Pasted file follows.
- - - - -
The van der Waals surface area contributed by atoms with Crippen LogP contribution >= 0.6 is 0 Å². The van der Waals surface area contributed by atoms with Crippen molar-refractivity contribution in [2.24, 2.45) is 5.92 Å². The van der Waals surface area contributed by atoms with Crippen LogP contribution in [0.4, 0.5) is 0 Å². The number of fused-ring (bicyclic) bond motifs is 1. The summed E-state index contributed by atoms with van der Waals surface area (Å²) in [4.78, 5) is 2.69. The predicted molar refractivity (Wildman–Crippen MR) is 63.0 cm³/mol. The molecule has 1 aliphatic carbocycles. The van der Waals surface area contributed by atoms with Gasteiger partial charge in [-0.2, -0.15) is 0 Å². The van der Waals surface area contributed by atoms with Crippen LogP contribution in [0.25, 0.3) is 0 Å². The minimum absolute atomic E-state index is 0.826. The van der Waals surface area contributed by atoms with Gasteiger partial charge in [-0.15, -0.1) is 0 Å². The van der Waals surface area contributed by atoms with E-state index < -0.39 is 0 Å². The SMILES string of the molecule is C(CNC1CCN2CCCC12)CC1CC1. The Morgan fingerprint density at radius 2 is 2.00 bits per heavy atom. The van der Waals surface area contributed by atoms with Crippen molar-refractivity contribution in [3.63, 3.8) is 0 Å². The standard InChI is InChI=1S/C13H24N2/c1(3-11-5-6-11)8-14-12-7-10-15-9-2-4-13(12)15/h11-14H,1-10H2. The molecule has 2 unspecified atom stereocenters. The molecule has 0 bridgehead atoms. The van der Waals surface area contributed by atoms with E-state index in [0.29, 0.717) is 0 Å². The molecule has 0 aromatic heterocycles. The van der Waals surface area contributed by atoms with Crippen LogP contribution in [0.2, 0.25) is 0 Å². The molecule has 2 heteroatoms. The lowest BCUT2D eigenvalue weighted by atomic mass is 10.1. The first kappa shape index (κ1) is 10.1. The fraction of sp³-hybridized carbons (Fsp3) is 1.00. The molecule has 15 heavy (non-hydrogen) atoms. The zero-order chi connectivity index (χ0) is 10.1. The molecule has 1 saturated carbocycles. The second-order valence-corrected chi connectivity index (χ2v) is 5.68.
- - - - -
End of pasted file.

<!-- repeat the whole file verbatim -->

The van der Waals surface area contributed by atoms with Crippen LogP contribution >= 0.6 is 0 Å². The van der Waals surface area contributed by atoms with Crippen molar-refractivity contribution in [2.24, 2.45) is 5.92 Å². The van der Waals surface area contributed by atoms with Crippen LogP contribution in [0.4, 0.5) is 0 Å². The number of fused-ring (bicyclic) bond motifs is 1. The summed E-state index contributed by atoms with van der Waals surface area (Å²) in [4.78, 5) is 2.69. The predicted molar refractivity (Wildman–Crippen MR) is 63.0 cm³/mol. The molecule has 1 aliphatic carbocycles. The van der Waals surface area contributed by atoms with Gasteiger partial charge in [-0.2, -0.15) is 0 Å². The van der Waals surface area contributed by atoms with Crippen LogP contribution in [0.25, 0.3) is 0 Å². The minimum absolute atomic E-state index is 0.826. The van der Waals surface area contributed by atoms with Gasteiger partial charge in [-0.15, -0.1) is 0 Å². The van der Waals surface area contributed by atoms with E-state index < -0.39 is 0 Å². The SMILES string of the molecule is C(CNC1CCN2CCCC12)CC1CC1. The Morgan fingerprint density at radius 2 is 2.00 bits per heavy atom. The van der Waals surface area contributed by atoms with Crippen molar-refractivity contribution in [3.63, 3.8) is 0 Å². The standard InChI is InChI=1S/C13H24N2/c1(3-11-5-6-11)8-14-12-7-10-15-9-2-4-13(12)15/h11-14H,1-10H2. The molecule has 2 unspecified atom stereocenters. The molecule has 0 bridgehead atoms. The van der Waals surface area contributed by atoms with E-state index in [0.29, 0.717) is 0 Å². The molecule has 0 aromatic heterocycles. The van der Waals surface area contributed by atoms with Crippen LogP contribution in [0.2, 0.25) is 0 Å². The molecule has 2 heteroatoms. The lowest BCUT2D eigenvalue weighted by atomic mass is 10.1. The first kappa shape index (κ1) is 10.1. The fraction of sp³-hybridized carbons (Fsp3) is 1.00. The molecule has 15 heavy (non-hydrogen) atoms. The zero-order chi connectivity index (χ0) is 10.1. The molecule has 1 saturated carbocycles. The second-order valence-corrected chi connectivity index (χ2v) is 5.68.